55operation, which is unavailable in SIMD instructions sets such as
56SSE2 and ARM Neon, for example.
57Our SIMD implementation relies only on the availability of SIMD pack
58operations to efficiently implement the Parabix transform;
59SIMD pack is widely
60available in current SIMD instruction sets.   It is also a special
61case of the more general shuffle operations and hence available
62on any processor that supports byte shuffle.   The Parabix
63approach also has the further advantage that performance scales
64with increasing SIMD instruction width, as illustrated
65by our AVX2 performance results in comparison to SSE2.
66
67It is perhaps surprising that the classic nrgrep application is still
68competitive in performance for expressions that allow the BNDM
69algorithm to perform significant character skipping.     
70Although the length of possible skipping reduces with the
71complexity of the input expression considered, many applications
72of grep searching tend to use simple expressions in practice.
73Nevertheless, the Parabix approach offers consistently high
74performance often faster than nrgrep by a factor
75of 5X or more.
76
77\paragraph*{Ongoing and Future Work}
78
79Based on the techniques presented here a fully integrated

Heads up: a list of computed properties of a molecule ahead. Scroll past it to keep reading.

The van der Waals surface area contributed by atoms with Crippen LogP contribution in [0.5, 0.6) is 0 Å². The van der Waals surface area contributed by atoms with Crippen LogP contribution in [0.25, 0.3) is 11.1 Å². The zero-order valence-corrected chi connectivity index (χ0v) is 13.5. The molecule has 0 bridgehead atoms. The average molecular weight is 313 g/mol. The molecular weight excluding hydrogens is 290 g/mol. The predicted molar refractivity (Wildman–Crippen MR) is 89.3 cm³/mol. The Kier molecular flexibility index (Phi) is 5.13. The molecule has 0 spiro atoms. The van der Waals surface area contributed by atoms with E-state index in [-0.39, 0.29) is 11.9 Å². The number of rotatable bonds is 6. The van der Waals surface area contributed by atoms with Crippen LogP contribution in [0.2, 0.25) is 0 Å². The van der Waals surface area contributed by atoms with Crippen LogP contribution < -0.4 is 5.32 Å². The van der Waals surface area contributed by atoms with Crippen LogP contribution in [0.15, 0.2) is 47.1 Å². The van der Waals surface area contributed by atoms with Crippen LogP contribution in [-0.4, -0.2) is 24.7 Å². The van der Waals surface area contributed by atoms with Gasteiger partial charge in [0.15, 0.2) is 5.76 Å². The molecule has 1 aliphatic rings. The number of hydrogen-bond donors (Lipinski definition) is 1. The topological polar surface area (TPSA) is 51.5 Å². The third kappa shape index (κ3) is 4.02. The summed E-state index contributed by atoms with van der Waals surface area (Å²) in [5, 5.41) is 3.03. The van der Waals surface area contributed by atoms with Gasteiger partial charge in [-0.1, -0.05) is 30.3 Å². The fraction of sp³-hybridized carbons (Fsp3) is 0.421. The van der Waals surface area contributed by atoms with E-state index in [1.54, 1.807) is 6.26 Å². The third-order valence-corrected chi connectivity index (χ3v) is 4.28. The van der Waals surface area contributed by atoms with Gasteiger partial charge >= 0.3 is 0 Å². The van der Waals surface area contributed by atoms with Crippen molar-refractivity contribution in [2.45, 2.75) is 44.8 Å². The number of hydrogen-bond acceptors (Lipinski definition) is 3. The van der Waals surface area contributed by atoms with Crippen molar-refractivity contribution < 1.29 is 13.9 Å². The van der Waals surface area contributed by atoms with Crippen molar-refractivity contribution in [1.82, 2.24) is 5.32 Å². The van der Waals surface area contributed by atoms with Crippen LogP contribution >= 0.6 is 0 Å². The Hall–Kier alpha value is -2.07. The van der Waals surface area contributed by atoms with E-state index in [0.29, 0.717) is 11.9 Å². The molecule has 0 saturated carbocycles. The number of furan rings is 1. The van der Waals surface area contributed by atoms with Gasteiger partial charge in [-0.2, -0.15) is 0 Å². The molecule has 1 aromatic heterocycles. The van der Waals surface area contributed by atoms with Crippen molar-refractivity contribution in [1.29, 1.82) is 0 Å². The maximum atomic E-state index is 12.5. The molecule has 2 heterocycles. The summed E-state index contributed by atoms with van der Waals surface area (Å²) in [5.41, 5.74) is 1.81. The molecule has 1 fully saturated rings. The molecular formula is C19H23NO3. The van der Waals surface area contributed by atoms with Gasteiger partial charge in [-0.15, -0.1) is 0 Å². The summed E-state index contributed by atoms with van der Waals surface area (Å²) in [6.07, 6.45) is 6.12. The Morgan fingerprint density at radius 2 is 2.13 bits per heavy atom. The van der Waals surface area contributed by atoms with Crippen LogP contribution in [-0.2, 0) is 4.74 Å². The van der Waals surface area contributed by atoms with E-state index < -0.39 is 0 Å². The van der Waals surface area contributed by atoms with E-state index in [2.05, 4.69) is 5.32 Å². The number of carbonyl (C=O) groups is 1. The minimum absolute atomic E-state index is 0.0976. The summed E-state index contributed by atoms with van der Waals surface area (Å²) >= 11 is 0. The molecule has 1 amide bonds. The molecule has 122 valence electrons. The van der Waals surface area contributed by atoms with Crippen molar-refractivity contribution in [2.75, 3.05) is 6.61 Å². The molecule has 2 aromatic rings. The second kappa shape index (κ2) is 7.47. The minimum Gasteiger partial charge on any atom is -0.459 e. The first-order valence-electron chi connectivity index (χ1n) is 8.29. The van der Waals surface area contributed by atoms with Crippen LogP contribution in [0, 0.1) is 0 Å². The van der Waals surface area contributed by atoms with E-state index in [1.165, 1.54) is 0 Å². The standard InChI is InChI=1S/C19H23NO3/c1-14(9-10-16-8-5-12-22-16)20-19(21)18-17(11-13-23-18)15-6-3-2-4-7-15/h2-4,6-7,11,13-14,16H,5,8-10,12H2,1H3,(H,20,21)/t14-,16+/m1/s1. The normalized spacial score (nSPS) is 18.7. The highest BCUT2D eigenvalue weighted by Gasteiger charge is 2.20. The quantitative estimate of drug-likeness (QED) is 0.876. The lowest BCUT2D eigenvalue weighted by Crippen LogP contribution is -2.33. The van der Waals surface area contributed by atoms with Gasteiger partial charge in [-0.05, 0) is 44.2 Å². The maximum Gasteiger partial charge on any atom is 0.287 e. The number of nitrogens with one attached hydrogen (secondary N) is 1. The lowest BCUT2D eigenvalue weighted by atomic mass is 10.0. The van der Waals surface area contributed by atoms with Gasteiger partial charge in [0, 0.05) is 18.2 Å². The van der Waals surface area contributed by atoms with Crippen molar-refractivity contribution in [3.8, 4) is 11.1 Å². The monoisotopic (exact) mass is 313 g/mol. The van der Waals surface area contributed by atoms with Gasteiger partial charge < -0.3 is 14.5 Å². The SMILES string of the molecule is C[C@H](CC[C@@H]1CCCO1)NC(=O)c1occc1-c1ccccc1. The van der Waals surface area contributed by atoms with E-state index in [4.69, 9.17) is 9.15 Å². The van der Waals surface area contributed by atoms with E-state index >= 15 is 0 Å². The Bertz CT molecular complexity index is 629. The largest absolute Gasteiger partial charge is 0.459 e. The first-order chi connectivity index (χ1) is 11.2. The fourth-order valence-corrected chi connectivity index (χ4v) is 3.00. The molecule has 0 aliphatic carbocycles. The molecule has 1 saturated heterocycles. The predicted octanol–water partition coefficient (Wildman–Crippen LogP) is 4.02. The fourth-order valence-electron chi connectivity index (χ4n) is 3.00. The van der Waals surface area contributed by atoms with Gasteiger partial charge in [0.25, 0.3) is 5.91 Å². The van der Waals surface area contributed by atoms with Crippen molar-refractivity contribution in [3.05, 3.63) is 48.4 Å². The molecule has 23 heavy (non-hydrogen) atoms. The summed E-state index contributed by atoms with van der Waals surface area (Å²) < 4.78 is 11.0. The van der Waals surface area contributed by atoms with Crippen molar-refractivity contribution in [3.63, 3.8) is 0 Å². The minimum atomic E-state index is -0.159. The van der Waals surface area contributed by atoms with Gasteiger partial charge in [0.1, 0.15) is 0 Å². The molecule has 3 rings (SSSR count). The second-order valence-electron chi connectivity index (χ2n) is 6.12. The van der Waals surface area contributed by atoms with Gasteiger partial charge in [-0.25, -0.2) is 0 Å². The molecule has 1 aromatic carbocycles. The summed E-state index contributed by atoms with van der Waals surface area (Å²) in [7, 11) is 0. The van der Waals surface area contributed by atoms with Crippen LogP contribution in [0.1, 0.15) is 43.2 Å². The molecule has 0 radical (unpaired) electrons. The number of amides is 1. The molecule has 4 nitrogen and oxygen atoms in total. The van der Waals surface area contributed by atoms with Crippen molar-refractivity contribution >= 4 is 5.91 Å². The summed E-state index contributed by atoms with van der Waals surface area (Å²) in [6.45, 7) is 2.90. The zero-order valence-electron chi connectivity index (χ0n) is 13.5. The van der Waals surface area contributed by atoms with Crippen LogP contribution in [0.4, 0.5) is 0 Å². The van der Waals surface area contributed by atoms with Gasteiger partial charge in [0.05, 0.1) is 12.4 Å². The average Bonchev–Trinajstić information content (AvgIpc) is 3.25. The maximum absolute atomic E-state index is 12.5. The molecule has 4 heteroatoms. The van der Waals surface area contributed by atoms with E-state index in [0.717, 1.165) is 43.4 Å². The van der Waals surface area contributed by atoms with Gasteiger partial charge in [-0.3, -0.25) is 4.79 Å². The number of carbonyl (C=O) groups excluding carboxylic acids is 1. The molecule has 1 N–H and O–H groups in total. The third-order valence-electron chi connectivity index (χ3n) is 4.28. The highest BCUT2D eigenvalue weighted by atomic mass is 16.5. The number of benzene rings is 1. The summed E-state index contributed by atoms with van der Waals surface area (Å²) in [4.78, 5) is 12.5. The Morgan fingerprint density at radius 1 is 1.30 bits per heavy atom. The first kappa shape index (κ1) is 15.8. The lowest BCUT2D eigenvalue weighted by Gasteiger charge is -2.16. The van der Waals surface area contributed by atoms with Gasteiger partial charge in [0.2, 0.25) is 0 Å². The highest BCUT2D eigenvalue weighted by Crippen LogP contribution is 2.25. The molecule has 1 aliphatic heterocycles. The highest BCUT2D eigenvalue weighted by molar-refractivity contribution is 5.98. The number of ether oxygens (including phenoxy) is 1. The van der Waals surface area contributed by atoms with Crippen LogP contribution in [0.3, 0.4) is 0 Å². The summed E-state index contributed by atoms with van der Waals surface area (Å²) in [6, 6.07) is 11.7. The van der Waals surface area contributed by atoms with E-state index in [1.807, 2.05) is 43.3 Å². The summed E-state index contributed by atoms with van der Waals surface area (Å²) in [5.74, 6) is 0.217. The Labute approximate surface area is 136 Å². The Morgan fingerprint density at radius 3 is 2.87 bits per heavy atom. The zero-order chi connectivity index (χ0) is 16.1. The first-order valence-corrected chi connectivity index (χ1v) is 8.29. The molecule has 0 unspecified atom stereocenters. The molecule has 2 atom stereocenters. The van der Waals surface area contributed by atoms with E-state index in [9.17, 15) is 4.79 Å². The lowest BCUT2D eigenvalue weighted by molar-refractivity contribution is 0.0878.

80grep version with a dynamic code generator implemented with LLVM
81is being developed by another team working with the Parabix
82technology (Dale Denis, Nigel Medforth, Nick Sumner and Rob Cameron).
83An initial version is available at
84{\tt http://parabix.costar.sfu.ca/icGREP}.
85
86Further work includes the extending the algorithms
87to use MatchStar in Kleene-* repetitions beyond those
88of single characters (bytes).   Each such extension would
89replace while-loop iteration with addition and bitwise logic.
90The UTF-8 example shows this is possible for repetitions of
91variable-length byte sequences having particular synchronizing
92properties, for example.
93
94Future work also includes the dvelopment of multicore versions of the
95underlying algorithms to further accelerate performance and to
96handle regular expression matching problems involving larger rule sets than are
97typically encountered in the grep problem.  Such implementations
98could have useful application in tokenization and network
99intrusion detection for example.   Additional GPGPU implementation
100work could take advantage of specialized instructions available
101on particular platforms but not generally avaiable through CUDA.
102For both multicore and GPGPU implementations, improved
103support for data-parallel division of input streams using
104techniques such as the principled speculation of Zhao et al
105\cite{DBLP:conf/asplos/ZhaoWS14},
106for example.
107
108Other area of interest include extending the capabilities of
109the underlying method with addition features for substring
110capture, zero-width assertions and possibly
111backreference matching.  Adding Unicode support beyond
112basic Unicode character handling to include full Unicode
113character class support and normalization forms is also
114worth investigating.
115